A new ad from the conservative Club for Growth argues Sen. Claire McCaskill (D-Mo.) should not be re-elected because her husband had been accused of domestic abuse by his ex-wife.
Welcome to the hijacking of the #MeToo movement, where women are blamed for alleged misconduct committed by men.
The ad tries to portray McCaskill as someone who doesn’t care about domestic violence victims, blaming her for the lack of resources for shelter and assistance. The group’s proof? Basically, that she’s married to a man who has faced a domestic violence allegation in his previous marriage.
Here is the ad’s transcript:
Each week in Missouri, over 500 requests for shelter and assistance for domestic violence victims go unmet. As victims cry for help, is Claire McCaskill listening? Even after McCaskill’s political benefactor and now-husband was accused of abusing his then-wife, McCaskill looked the other way, voting to finance the agencies providing him with fat government contracts. Millions for them, another slap in the face for victims.
Joseph Shepard’s ex-wife made the allegation in 1998, and he was never charged. McCaskill did not marry him until 2002.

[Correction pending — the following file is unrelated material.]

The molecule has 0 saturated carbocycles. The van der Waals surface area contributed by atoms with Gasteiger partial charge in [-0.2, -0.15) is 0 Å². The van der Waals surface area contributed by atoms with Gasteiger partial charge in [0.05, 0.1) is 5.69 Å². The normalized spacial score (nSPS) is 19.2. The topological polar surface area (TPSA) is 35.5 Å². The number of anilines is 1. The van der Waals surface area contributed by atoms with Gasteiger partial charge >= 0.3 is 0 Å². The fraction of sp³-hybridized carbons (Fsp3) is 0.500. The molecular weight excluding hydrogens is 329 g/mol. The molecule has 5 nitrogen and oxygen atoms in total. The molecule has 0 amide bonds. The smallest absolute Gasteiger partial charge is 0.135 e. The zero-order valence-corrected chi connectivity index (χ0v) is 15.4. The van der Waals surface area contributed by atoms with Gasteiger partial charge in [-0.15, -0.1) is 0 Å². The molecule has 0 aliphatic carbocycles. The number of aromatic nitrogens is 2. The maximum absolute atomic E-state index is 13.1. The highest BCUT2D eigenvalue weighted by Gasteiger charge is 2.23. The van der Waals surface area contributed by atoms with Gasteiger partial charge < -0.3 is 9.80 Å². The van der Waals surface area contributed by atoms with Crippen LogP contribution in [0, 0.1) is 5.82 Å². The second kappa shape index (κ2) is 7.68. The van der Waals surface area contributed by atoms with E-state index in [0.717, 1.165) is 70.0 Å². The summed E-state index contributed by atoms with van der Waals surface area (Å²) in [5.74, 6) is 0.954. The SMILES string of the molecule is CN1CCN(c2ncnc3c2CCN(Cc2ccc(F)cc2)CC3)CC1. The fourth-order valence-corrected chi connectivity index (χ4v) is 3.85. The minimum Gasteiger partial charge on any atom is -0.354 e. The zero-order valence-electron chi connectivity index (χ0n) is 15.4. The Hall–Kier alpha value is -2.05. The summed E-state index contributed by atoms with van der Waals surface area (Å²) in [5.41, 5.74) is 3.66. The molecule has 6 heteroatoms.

In other words, because McCaskill’s husband once had a domestic violence allegation in a previous marriage and because McCaskill is a senator and didn’t stop the federal government from awarding him money, she has betrayed domestic violence victims everywhere. OK.
Suzy Shepard, Joseph’s ex-wife who made the allegation, denounced the ad.
“I support Claire and hope she is re-elected,” she said. “This attack is terribly unfair and the worst kind of disgusting dirty politics.”
Meira Bernstein, McCaskill’s spokeswoman, called it an “ugly and shameful personal attack” and said the senator would not be discussing her husband’s divorce.
The claim about McCaskill helping her husband get rich is also off. A McClatchy investigation found that although businesses tied to Shepard have received more than $131 million in federal subsidies since McCaskill took office in 2007, there’s “no evidence that McCaskill played any part in directing federal funds to businesses affiliated with her husband.”
The Kansas City Star editorial board said the spot was “so disgusting that it rises to another level” and noted that McCaskill has a long record of fighting for women’s rights.
And the campaign of Josh Hawley, McCaskill’s GOP opponent, also distanced itself from the ad, saying, “If he had his way, this race would focus 100 percent on how he and Claire McCaskill differ in the way they approach the job of being Missouri’s senator.”